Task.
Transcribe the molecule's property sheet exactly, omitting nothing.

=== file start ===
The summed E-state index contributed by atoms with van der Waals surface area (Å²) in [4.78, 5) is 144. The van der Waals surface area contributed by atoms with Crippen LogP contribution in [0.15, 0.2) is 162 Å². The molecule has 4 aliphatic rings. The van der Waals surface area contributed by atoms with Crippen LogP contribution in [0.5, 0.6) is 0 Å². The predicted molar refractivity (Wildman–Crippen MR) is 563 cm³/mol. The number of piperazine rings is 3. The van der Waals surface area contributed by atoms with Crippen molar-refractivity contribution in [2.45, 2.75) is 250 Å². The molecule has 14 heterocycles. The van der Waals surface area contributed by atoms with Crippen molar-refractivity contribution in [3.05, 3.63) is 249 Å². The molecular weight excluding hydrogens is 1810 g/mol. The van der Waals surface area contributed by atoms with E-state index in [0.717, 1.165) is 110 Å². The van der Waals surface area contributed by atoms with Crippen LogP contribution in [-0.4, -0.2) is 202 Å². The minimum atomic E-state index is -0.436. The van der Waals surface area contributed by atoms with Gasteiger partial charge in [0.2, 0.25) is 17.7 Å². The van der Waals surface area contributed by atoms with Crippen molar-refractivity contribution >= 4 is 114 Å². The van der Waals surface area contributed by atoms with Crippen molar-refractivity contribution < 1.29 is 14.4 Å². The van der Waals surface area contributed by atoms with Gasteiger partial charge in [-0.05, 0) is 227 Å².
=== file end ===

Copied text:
The summed E-state index contributed by atoms with van der Waals surface area (Å²) in [4.78, 5) is 144. The van der Waals surface area contributed by atoms with Crippen LogP contribution in [0.15, 0.2) is 162 Å². The molecule has 4 aliphatic rings. The van der Waals surface area contributed by atoms with Crippen LogP contribution in [0.5, 0.6) is 0 Å². The predicted molar refractivity (Wildman–Crippen MR) is 563 cm³/mol. The number of piperazine rings is 3. The van der Waals surface area contributed by atoms with Crippen molar-refractivity contribution in [2.45, 2.75) is 250 Å². The molecule has 14 heterocycles. The van der Waals surface area contributed by atoms with Crippen molar-refractivity contribution in [3.05, 3.63) is 249 Å². The molecular weight excluding hydrogens is 1810 g/mol. The van der Waals surface area contributed by atoms with E-state index in [0.717, 1.165) is 110 Å². The van der Waals surface area contributed by atoms with Crippen LogP contribution in [-0.4, -0.2) is 202 Å². The minimum atomic E-state index is -0.436. The van der Waals surface area contributed by atoms with Gasteiger partial charge in [0.2, 0.25) is 17.7 Å². The van der Waals surface area contributed by atoms with Crippen molar-refractivity contribution >= 4 is 114 Å². The van der Waals surface area contributed by atoms with Crippen molar-refractivity contribution < 1.29 is 14.4 Å². The van der Waals surface area contributed by atoms with Gasteiger partial charge in [-0.05, 0) is 227 Å².